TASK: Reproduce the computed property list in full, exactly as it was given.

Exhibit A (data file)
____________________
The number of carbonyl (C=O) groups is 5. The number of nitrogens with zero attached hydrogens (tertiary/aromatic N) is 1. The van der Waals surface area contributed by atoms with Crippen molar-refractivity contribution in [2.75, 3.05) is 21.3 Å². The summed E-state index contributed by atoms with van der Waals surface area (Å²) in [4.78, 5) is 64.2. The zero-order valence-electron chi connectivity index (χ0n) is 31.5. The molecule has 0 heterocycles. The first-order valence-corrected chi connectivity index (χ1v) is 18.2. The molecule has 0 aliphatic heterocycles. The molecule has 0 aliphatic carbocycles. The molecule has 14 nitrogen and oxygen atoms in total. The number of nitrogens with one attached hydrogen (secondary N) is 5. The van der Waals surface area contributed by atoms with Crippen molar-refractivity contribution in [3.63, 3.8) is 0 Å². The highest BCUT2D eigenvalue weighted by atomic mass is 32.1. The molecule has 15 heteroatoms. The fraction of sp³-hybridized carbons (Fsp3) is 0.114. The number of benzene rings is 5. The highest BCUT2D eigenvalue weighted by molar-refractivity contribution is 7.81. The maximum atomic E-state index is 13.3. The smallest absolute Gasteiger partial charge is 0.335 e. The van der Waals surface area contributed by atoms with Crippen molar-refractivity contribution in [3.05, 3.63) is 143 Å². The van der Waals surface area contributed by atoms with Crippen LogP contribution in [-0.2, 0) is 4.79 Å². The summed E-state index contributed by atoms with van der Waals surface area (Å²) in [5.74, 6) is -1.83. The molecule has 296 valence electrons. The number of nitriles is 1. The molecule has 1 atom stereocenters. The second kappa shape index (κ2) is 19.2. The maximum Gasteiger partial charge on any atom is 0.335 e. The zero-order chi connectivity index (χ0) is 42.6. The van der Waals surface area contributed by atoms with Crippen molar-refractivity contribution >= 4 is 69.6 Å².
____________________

The number of carbonyl (C=O) groups is 5. The number of nitrogens with zero attached hydrogens (tertiary/aromatic N) is 1. The van der Waals surface area contributed by atoms with Crippen molar-refractivity contribution in [2.75, 3.05) is 21.3 Å². The summed E-state index contributed by atoms with van der Waals surface area (Å²) in [4.78, 5) is 64.2. The zero-order valence-electron chi connectivity index (χ0n) is 31.5. The molecule has 0 heterocycles. The first-order valence-corrected chi connectivity index (χ1v) is 18.2. The molecule has 0 aliphatic heterocycles. The molecule has 0 aliphatic carbocycles. The molecule has 14 nitrogen and oxygen atoms in total. The number of nitrogens with one attached hydrogen (secondary N) is 5. The van der Waals surface area contributed by atoms with Crippen molar-refractivity contribution in [3.63, 3.8) is 0 Å². The highest BCUT2D eigenvalue weighted by atomic mass is 32.1. The molecule has 15 heteroatoms. The fraction of sp³-hybridized carbons (Fsp3) is 0.114. The number of benzene rings is 5. The highest BCUT2D eigenvalue weighted by molar-refractivity contribution is 7.81. The maximum atomic E-state index is 13.3. The smallest absolute Gasteiger partial charge is 0.335 e. The van der Waals surface area contributed by atoms with Crippen molar-refractivity contribution in [3.05, 3.63) is 143 Å². The van der Waals surface area contributed by atoms with Crippen LogP contribution in [-0.2, 0) is 4.79 Å². The summed E-state index contributed by atoms with van der Waals surface area (Å²) in [5.74, 6) is -1.83. The molecule has 296 valence electrons. The number of nitriles is 1. The molecule has 1 atom stereocenters. The second kappa shape index (κ2) is 19.2. The maximum Gasteiger partial charge on any atom is 0.335 e. The zero-order chi connectivity index (χ0) is 42.6. The van der Waals surface area contributed by atoms with Crippen molar-refractivity contribution >= 4 is 69.6 Å².